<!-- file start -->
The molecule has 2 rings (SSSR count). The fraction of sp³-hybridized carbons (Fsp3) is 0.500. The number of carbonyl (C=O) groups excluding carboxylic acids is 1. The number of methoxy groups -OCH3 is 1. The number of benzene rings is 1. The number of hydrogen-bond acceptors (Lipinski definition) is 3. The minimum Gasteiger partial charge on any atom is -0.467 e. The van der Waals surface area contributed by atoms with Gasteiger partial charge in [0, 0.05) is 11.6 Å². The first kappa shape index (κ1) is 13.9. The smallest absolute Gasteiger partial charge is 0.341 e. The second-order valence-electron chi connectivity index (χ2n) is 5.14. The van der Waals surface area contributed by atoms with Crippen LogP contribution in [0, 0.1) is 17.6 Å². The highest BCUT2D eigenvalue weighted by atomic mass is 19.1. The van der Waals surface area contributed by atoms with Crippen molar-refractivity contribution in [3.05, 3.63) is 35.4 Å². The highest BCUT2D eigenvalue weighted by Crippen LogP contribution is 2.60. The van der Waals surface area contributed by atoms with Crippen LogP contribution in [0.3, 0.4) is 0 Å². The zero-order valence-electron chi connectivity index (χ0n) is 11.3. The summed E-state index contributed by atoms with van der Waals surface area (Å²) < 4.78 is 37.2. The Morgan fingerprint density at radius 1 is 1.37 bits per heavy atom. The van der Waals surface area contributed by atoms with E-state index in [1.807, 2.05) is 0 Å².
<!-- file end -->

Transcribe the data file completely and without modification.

The molecule has 2 rings (SSSR count). The fraction of sp³-hybridized carbons (Fsp3) is 0.500. The number of carbonyl (C=O) groups excluding carboxylic acids is 1. The number of methoxy groups -OCH3 is 1. The number of benzene rings is 1. The number of hydrogen-bond acceptors (Lipinski definition) is 3. The minimum Gasteiger partial charge on any atom is -0.467 e. The van der Waals surface area contributed by atoms with Gasteiger partial charge in [0, 0.05) is 11.6 Å². The first kappa shape index (κ1) is 13.9. The smallest absolute Gasteiger partial charge is 0.341 e. The second-order valence-electron chi connectivity index (χ2n) is 5.14. The van der Waals surface area contributed by atoms with Crippen LogP contribution in [0, 0.1) is 17.6 Å². The highest BCUT2D eigenvalue weighted by atomic mass is 19.1. The van der Waals surface area contributed by atoms with Crippen molar-refractivity contribution in [3.05, 3.63) is 35.4 Å². The highest BCUT2D eigenvalue weighted by Crippen LogP contribution is 2.60. The van der Waals surface area contributed by atoms with Crippen LogP contribution in [0.3, 0.4) is 0 Å². The zero-order valence-electron chi connectivity index (χ0n) is 11.3. The summed E-state index contributed by atoms with van der Waals surface area (Å²) < 4.78 is 37.2. The Morgan fingerprint density at radius 1 is 1.37 bits per heavy atom. The van der Waals surface area contributed by atoms with E-state index in [1.807, 2.05) is 0 Å².